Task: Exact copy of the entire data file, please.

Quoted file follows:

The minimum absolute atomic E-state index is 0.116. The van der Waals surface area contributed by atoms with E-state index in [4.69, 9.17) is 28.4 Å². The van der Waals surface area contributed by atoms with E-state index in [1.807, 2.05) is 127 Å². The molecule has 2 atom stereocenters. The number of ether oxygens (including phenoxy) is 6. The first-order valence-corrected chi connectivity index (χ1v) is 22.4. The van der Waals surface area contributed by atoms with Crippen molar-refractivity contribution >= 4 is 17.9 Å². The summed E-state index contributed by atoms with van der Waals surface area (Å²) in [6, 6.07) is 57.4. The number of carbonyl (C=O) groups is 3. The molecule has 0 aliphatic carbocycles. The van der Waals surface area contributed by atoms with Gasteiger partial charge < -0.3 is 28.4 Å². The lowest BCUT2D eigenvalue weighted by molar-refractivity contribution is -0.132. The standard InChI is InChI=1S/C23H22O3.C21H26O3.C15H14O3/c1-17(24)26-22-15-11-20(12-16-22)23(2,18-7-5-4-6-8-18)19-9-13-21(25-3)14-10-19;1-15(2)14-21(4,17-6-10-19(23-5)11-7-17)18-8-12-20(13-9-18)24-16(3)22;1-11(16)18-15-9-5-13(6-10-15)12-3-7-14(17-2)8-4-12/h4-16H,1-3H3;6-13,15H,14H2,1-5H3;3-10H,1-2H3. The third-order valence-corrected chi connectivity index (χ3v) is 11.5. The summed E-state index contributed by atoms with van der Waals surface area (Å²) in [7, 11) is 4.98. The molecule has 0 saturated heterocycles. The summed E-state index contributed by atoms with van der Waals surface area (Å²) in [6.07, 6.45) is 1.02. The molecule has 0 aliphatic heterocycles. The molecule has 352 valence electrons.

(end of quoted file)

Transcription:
The minimum absolute atomic E-state index is 0.116. The van der Waals surface area contributed by atoms with E-state index in [4.69, 9.17) is 28.4 Å². The van der Waals surface area contributed by atoms with E-state index in [1.807, 2.05) is 127 Å². The molecule has 2 atom stereocenters. The number of ether oxygens (including phenoxy) is 6. The first-order valence-corrected chi connectivity index (χ1v) is 22.4. The van der Waals surface area contributed by atoms with Crippen molar-refractivity contribution >= 4 is 17.9 Å². The summed E-state index contributed by atoms with van der Waals surface area (Å²) in [6, 6.07) is 57.4. The number of carbonyl (C=O) groups is 3. The molecule has 0 aliphatic carbocycles. The van der Waals surface area contributed by atoms with Gasteiger partial charge < -0.3 is 28.4 Å². The lowest BCUT2D eigenvalue weighted by molar-refractivity contribution is -0.132. The standard InChI is InChI=1S/C23H22O3.C21H26O3.C15H14O3/c1-17(24)26-22-15-11-20(12-16-22)23(2,18-7-5-4-6-8-18)19-9-13-21(25-3)14-10-19;1-15(2)14-21(4,17-6-10-19(23-5)11-7-17)18-8-12-20(13-9-18)24-16(3)22;1-11(16)18-15-9-5-13(6-10-15)12-3-7-14(17-2)8-4-12/h4-16H,1-3H3;6-13,15H,14H2,1-5H3;3-10H,1-2H3. The third-order valence-corrected chi connectivity index (χ3v) is 11.5. The summed E-state index contributed by atoms with van der Waals surface area (Å²) in [7, 11) is 4.98. The molecule has 0 saturated heterocycles. The summed E-state index contributed by atoms with van der Waals surface area (Å²) in [6.07, 6.45) is 1.02. The molecule has 0 aliphatic heterocycles. The molecule has 352 valence electrons.